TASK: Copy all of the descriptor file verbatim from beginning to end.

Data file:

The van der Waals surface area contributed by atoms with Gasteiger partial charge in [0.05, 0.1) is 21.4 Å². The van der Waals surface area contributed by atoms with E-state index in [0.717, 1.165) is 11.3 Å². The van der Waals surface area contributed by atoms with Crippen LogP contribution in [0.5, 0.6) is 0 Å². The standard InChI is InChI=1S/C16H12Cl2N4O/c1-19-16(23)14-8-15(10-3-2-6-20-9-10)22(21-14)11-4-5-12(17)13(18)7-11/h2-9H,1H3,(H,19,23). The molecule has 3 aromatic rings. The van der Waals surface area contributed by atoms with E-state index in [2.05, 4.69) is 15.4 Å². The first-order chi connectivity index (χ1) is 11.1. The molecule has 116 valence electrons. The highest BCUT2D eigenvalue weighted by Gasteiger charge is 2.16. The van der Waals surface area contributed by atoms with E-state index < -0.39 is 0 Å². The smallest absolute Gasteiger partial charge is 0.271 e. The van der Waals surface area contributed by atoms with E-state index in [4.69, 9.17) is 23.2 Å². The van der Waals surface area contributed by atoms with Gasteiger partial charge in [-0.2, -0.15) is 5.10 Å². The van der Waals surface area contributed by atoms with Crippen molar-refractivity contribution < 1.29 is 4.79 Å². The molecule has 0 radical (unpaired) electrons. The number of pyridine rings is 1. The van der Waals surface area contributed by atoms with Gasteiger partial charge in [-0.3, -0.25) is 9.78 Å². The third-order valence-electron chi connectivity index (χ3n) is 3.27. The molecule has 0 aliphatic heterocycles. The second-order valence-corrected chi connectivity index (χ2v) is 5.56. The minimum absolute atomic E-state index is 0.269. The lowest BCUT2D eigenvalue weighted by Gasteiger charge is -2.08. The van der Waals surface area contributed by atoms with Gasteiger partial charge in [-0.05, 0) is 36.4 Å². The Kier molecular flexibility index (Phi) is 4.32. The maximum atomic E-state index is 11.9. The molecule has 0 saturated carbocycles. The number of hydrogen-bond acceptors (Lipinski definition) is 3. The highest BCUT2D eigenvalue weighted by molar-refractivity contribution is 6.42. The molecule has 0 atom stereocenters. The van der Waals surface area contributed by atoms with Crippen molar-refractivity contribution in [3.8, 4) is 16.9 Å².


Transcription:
The van der Waals surface area contributed by atoms with Gasteiger partial charge in [0.05, 0.1) is 21.4 Å². The van der Waals surface area contributed by atoms with E-state index in [0.717, 1.165) is 11.3 Å². The van der Waals surface area contributed by atoms with Crippen LogP contribution in [0.5, 0.6) is 0 Å². The standard InChI is InChI=1S/C16H12Cl2N4O/c1-19-16(23)14-8-15(10-3-2-6-20-9-10)22(21-14)11-4-5-12(17)13(18)7-11/h2-9H,1H3,(H,19,23). The molecule has 3 aromatic rings. The van der Waals surface area contributed by atoms with E-state index in [2.05, 4.69) is 15.4 Å². The first-order chi connectivity index (χ1) is 11.1. The molecule has 116 valence electrons. The highest BCUT2D eigenvalue weighted by Gasteiger charge is 2.16. The van der Waals surface area contributed by atoms with E-state index < -0.39 is 0 Å². The smallest absolute Gasteiger partial charge is 0.271 e. The van der Waals surface area contributed by atoms with E-state index in [4.69, 9.17) is 23.2 Å². The van der Waals surface area contributed by atoms with Gasteiger partial charge in [-0.2, -0.15) is 5.10 Å². The van der Waals surface area contributed by atoms with Crippen molar-refractivity contribution < 1.29 is 4.79 Å². The molecule has 0 radical (unpaired) electrons. The number of pyridine rings is 1. The van der Waals surface area contributed by atoms with Gasteiger partial charge in [-0.3, -0.25) is 9.78 Å². The third-order valence-electron chi connectivity index (χ3n) is 3.27. The molecule has 0 aliphatic heterocycles. The second-order valence-corrected chi connectivity index (χ2v) is 5.56. The minimum absolute atomic E-state index is 0.269. The lowest BCUT2D eigenvalue weighted by Gasteiger charge is -2.08. The van der Waals surface area contributed by atoms with Gasteiger partial charge in [-0.05, 0) is 36.4 Å². The Kier molecular flexibility index (Phi) is 4.32. The maximum atomic E-state index is 11.9. The molecule has 0 saturated carbocycles. The number of hydrogen-bond acceptors (Lipinski definition) is 3. The highest BCUT2D eigenvalue weighted by molar-refractivity contribution is 6.42. The molecule has 0 atom stereocenters. The van der Waals surface area contributed by atoms with Crippen molar-refractivity contribution in [3.8, 4) is 16.9 Å².